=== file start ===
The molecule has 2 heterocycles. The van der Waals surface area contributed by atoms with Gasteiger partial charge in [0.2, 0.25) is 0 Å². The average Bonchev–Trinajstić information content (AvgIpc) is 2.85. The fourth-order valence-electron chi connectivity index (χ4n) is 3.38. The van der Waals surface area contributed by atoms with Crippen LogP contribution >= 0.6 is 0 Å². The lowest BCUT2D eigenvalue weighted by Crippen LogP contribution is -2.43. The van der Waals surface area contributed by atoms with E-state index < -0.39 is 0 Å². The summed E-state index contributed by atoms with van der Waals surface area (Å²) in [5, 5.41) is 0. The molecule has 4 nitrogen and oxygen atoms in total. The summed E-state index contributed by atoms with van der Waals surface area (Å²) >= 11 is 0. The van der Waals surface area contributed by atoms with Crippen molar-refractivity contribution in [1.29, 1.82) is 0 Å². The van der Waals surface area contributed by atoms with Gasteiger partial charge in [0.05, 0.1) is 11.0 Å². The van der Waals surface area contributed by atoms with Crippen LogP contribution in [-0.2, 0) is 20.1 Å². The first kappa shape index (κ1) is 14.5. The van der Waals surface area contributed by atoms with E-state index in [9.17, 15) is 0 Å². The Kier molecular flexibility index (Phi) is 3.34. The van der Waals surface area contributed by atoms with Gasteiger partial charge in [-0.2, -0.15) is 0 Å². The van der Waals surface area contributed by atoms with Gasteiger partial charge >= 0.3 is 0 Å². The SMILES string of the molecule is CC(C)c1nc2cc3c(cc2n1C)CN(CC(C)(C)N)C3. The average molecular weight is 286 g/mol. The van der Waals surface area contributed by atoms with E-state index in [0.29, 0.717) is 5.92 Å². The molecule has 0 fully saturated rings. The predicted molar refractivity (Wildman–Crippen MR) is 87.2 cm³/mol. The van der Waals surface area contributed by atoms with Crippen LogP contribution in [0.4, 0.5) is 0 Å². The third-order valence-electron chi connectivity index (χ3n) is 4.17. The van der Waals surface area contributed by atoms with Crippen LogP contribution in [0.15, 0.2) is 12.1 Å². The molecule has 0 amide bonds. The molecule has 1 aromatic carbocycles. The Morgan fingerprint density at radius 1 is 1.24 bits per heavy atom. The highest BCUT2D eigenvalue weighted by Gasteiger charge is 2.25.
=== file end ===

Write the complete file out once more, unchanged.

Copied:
The molecule has 2 heterocycles. The van der Waals surface area contributed by atoms with Gasteiger partial charge in [0.2, 0.25) is 0 Å². The average Bonchev–Trinajstić information content (AvgIpc) is 2.85. The fourth-order valence-electron chi connectivity index (χ4n) is 3.38. The van der Waals surface area contributed by atoms with Crippen LogP contribution >= 0.6 is 0 Å². The lowest BCUT2D eigenvalue weighted by Crippen LogP contribution is -2.43. The van der Waals surface area contributed by atoms with E-state index < -0.39 is 0 Å². The summed E-state index contributed by atoms with van der Waals surface area (Å²) in [5, 5.41) is 0. The molecule has 4 nitrogen and oxygen atoms in total. The summed E-state index contributed by atoms with van der Waals surface area (Å²) >= 11 is 0. The van der Waals surface area contributed by atoms with Crippen molar-refractivity contribution in [1.29, 1.82) is 0 Å². The van der Waals surface area contributed by atoms with Gasteiger partial charge in [0.05, 0.1) is 11.0 Å². The van der Waals surface area contributed by atoms with Crippen LogP contribution in [-0.2, 0) is 20.1 Å². The first kappa shape index (κ1) is 14.5. The van der Waals surface area contributed by atoms with E-state index in [9.17, 15) is 0 Å². The Kier molecular flexibility index (Phi) is 3.34. The van der Waals surface area contributed by atoms with Gasteiger partial charge in [-0.2, -0.15) is 0 Å². The van der Waals surface area contributed by atoms with Gasteiger partial charge >= 0.3 is 0 Å². The SMILES string of the molecule is CC(C)c1nc2cc3c(cc2n1C)CN(CC(C)(C)N)C3. The average molecular weight is 286 g/mol. The van der Waals surface area contributed by atoms with E-state index in [0.29, 0.717) is 5.92 Å². The molecule has 0 fully saturated rings. The predicted molar refractivity (Wildman–Crippen MR) is 87.2 cm³/mol. The van der Waals surface area contributed by atoms with Crippen LogP contribution in [0.4, 0.5) is 0 Å². The third-order valence-electron chi connectivity index (χ3n) is 4.17. The van der Waals surface area contributed by atoms with Crippen LogP contribution in [0.15, 0.2) is 12.1 Å². The molecule has 0 amide bonds. The molecule has 1 aromatic carbocycles. The Morgan fingerprint density at radius 1 is 1.24 bits per heavy atom. The highest BCUT2D eigenvalue weighted by Gasteiger charge is 2.25.